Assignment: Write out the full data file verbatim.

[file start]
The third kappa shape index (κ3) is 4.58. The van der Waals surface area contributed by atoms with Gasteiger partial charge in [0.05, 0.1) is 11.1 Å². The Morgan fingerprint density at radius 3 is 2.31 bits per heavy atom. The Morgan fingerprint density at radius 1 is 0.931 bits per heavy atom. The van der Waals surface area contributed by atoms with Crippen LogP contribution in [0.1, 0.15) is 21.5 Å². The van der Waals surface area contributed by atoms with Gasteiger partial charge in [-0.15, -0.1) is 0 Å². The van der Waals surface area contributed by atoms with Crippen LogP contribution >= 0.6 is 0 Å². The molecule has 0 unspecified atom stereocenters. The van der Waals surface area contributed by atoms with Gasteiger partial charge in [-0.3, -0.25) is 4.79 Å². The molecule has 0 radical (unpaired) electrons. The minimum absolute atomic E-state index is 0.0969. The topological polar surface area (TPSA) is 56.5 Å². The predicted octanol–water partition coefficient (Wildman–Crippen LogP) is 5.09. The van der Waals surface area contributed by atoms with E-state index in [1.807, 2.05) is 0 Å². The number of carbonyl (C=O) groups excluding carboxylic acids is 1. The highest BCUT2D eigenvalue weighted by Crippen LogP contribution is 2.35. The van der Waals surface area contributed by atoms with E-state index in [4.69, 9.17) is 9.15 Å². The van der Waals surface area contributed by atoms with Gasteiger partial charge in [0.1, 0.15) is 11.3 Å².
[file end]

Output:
The third kappa shape index (κ3) is 4.58. The van der Waals surface area contributed by atoms with Gasteiger partial charge in [0.05, 0.1) is 11.1 Å². The Morgan fingerprint density at radius 3 is 2.31 bits per heavy atom. The Morgan fingerprint density at radius 1 is 0.931 bits per heavy atom. The van der Waals surface area contributed by atoms with Crippen LogP contribution in [0.1, 0.15) is 21.5 Å². The van der Waals surface area contributed by atoms with Gasteiger partial charge in [-0.15, -0.1) is 0 Å². The van der Waals surface area contributed by atoms with Crippen LogP contribution >= 0.6 is 0 Å². The molecule has 0 unspecified atom stereocenters. The van der Waals surface area contributed by atoms with Gasteiger partial charge in [-0.3, -0.25) is 4.79 Å². The molecule has 0 radical (unpaired) electrons. The minimum absolute atomic E-state index is 0.0969. The topological polar surface area (TPSA) is 56.5 Å². The predicted octanol–water partition coefficient (Wildman–Crippen LogP) is 5.09. The van der Waals surface area contributed by atoms with E-state index in [1.807, 2.05) is 0 Å². The number of carbonyl (C=O) groups excluding carboxylic acids is 1. The highest BCUT2D eigenvalue weighted by Crippen LogP contribution is 2.35. The van der Waals surface area contributed by atoms with E-state index in [4.69, 9.17) is 9.15 Å². The van der Waals surface area contributed by atoms with Gasteiger partial charge in [0.1, 0.15) is 11.3 Å².